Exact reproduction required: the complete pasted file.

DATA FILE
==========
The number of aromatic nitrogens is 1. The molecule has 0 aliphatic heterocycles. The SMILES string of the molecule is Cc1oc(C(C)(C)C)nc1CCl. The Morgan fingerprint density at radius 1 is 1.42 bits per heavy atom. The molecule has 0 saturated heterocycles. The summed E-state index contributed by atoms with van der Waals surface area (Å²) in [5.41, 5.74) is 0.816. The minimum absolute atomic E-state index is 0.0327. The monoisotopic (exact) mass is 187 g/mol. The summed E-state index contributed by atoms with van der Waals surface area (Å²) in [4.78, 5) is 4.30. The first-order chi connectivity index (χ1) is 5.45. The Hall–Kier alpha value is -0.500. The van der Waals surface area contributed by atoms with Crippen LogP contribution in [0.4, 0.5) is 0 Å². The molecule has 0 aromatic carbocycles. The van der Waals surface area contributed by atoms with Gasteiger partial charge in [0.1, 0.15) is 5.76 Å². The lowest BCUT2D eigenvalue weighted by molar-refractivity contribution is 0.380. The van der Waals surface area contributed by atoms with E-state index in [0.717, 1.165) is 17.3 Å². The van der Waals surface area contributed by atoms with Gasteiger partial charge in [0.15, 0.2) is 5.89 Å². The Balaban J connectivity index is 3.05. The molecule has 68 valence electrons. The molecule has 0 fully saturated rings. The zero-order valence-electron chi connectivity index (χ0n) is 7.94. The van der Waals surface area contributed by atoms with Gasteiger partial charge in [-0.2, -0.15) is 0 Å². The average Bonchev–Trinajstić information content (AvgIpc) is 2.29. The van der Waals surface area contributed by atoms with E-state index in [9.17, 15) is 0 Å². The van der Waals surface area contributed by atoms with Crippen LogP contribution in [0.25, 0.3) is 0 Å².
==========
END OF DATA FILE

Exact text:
The number of aromatic nitrogens is 1. The molecule has 0 aliphatic heterocycles. The SMILES string of the molecule is Cc1oc(C(C)(C)C)nc1CCl. The Morgan fingerprint density at radius 1 is 1.42 bits per heavy atom. The molecule has 0 saturated heterocycles. The summed E-state index contributed by atoms with van der Waals surface area (Å²) in [5.41, 5.74) is 0.816. The minimum absolute atomic E-state index is 0.0327. The monoisotopic (exact) mass is 187 g/mol. The summed E-state index contributed by atoms with van der Waals surface area (Å²) in [4.78, 5) is 4.30. The first-order chi connectivity index (χ1) is 5.45. The Hall–Kier alpha value is -0.500. The van der Waals surface area contributed by atoms with Crippen LogP contribution in [0.4, 0.5) is 0 Å². The molecule has 0 aromatic carbocycles. The van der Waals surface area contributed by atoms with Gasteiger partial charge in [0.1, 0.15) is 5.76 Å². The lowest BCUT2D eigenvalue weighted by molar-refractivity contribution is 0.380. The van der Waals surface area contributed by atoms with E-state index in [0.717, 1.165) is 17.3 Å². The van der Waals surface area contributed by atoms with Gasteiger partial charge in [0.15, 0.2) is 5.89 Å². The Balaban J connectivity index is 3.05. The molecule has 68 valence electrons. The molecule has 0 fully saturated rings. The zero-order valence-electron chi connectivity index (χ0n) is 7.94. The van der Waals surface area contributed by atoms with Gasteiger partial charge in [-0.2, -0.15) is 0 Å². The average Bonchev–Trinajstić information content (AvgIpc) is 2.29. The van der Waals surface area contributed by atoms with E-state index in [9.17, 15) is 0 Å². The van der Waals surface area contributed by atoms with Crippen LogP contribution in [0.25, 0.3) is 0 Å².